One time, in 2013, in our favorite part, while we were making a roadside pit stop in a really dry area, a lion went after Diana and she just made it back to the Land Rover, which took a good whack from the lion in anger/frustration.

Now, there are 24,000 visitors a year and no camping. We believed in 1995 that wildlife would be under threat, and in the intervening 25 years, two-thirds of Tanzania’s elephants have now been slaughtered.

America has fundamental issues that Americans themselves don’t understand. But also, Americans don’t understand how good they have it.

You can come home and shower with your mouth open. The electricity usually works. You complain about elevators being too slow.

Africa? Things are so fragile on the continent today that it’s really hard to develop any long-term framework for success. Things that are missing, broken, or violent are common. There’s food insecurity, along with drought and the intimidation of Russia. Toilets, and infrastructure – where? Ebola… And the unpredictability of the politics, and the pandemic.

We were safe enough but also involved. If those problems weren’t already enough, there was also the matter of unexpected wars…

The Lord's Resistance Army, is a Christian extremist and a terrorist organization which operates in northern Uganda, South Sudan, the Central African Republic, and the Democratic Republic of the Congo. It was founded in 1987 by Joseph Kony during the Ugandan civil war. -- Wikipedia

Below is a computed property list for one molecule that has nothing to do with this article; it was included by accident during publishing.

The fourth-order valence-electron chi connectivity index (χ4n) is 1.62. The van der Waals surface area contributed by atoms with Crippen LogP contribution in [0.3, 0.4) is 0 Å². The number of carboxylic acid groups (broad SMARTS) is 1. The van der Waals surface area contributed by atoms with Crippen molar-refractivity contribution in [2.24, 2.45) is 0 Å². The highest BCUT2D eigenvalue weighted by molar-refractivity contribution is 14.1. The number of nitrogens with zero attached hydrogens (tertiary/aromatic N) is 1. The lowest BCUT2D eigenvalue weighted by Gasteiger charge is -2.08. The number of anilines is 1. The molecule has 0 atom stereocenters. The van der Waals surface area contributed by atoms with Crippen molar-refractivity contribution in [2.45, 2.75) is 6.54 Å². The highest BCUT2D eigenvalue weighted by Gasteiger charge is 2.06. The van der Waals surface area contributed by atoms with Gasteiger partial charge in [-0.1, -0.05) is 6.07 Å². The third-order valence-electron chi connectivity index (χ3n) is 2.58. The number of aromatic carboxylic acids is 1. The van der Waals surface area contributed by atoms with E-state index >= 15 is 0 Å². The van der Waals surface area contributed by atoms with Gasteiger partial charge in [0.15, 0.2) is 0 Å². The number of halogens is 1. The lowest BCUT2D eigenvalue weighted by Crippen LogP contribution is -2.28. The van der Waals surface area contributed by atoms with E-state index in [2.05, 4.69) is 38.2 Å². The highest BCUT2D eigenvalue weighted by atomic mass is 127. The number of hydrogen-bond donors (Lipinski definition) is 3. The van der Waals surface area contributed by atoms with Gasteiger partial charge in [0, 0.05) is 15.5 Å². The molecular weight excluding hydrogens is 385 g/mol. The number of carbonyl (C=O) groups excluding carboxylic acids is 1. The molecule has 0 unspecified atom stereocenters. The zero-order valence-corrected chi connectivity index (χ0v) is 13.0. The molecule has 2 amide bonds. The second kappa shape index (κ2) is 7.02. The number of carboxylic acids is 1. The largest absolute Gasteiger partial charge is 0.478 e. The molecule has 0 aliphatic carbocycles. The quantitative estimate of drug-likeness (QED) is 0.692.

In DRC [The Democratic Republic of the Congo] I was part of the mission to find, and eliminate, Joseph Kony, which involved field work in remote areas of eastern DRC.


We’re ready to settle into the last quarter of our lives with a different orientation.

After five super years in a tough and exciting place, we left Democratic Republic of Congo, departing in summer of 2016 for our posting in Timor-Leste. We left our 18-year-old daughter Clarissa behind, where she interned with the Prime Minister’s office there. In 2016, we felt that she was safer in Kinshasa than in Manhattan! Now she’s a theater professional, employed as a stage carpenter at the Geva Theater in Rochester.

Overseas was difficult. And at the end, Timor-Leste, where we resided from 2016-2019, we were living in one of the poorest places on the planet.

But it was a GOOD life. There was a lot of art in the challenges of getting stuff done. Here I just whip out my AMEX and the problem is solved.

But that's not important. Staying in the same place now, in USA, means family and friendships, and time spent with them doing things differently than they could be done before. Being reachable and nearby.

I invest in private equity, startups, primarily in space — satellite technology, remote sensing, precision navigation and timing. It’s not unusual territory in the West. But I got connected with the startup community as a result of running a forest analytics startup.

And, I currently possess two airplanes that I fly. Pre-pandemic, there was a lot of scuba – although, technical diving that is different from recreational diving because of the planning, the mix of breathing gases, and other things. But resuming recreational diving is coming up! We can fly to dive sites in the Great Lakes in less than two hours...

Adam Messer

(West ‘75)


Malcolm Ryder

(West ‘72)